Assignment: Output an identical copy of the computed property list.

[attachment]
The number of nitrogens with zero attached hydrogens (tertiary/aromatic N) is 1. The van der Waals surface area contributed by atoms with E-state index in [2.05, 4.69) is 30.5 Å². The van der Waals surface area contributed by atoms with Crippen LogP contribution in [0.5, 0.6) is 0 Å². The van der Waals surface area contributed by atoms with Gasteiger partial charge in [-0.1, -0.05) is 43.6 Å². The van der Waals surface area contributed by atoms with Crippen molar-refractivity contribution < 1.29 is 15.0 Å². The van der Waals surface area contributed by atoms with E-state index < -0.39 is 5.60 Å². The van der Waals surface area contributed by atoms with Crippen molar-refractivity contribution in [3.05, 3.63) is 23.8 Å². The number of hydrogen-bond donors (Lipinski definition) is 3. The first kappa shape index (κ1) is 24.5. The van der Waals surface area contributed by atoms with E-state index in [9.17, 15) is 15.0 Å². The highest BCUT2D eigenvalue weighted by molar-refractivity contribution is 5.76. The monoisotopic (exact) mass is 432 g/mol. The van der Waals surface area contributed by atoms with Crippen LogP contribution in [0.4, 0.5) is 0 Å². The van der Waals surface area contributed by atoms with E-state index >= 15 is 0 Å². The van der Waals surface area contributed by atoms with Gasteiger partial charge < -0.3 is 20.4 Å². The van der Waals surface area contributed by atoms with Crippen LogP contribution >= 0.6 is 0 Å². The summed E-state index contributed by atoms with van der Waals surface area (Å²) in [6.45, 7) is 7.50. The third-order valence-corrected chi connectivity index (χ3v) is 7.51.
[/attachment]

The number of nitrogens with zero attached hydrogens (tertiary/aromatic N) is 1. The van der Waals surface area contributed by atoms with E-state index in [2.05, 4.69) is 30.5 Å². The van der Waals surface area contributed by atoms with Crippen LogP contribution in [0.5, 0.6) is 0 Å². The van der Waals surface area contributed by atoms with Gasteiger partial charge in [-0.1, -0.05) is 43.6 Å². The van der Waals surface area contributed by atoms with Crippen molar-refractivity contribution < 1.29 is 15.0 Å². The van der Waals surface area contributed by atoms with E-state index < -0.39 is 5.60 Å². The van der Waals surface area contributed by atoms with Crippen molar-refractivity contribution in [3.05, 3.63) is 23.8 Å². The number of hydrogen-bond donors (Lipinski definition) is 3. The first kappa shape index (κ1) is 24.5. The van der Waals surface area contributed by atoms with E-state index in [9.17, 15) is 15.0 Å². The highest BCUT2D eigenvalue weighted by molar-refractivity contribution is 5.76. The monoisotopic (exact) mass is 432 g/mol. The van der Waals surface area contributed by atoms with Crippen LogP contribution in [0.4, 0.5) is 0 Å². The van der Waals surface area contributed by atoms with E-state index >= 15 is 0 Å². The van der Waals surface area contributed by atoms with Gasteiger partial charge < -0.3 is 20.4 Å². The van der Waals surface area contributed by atoms with Crippen LogP contribution >= 0.6 is 0 Å². The summed E-state index contributed by atoms with van der Waals surface area (Å²) in [6.45, 7) is 7.50. The third-order valence-corrected chi connectivity index (χ3v) is 7.51.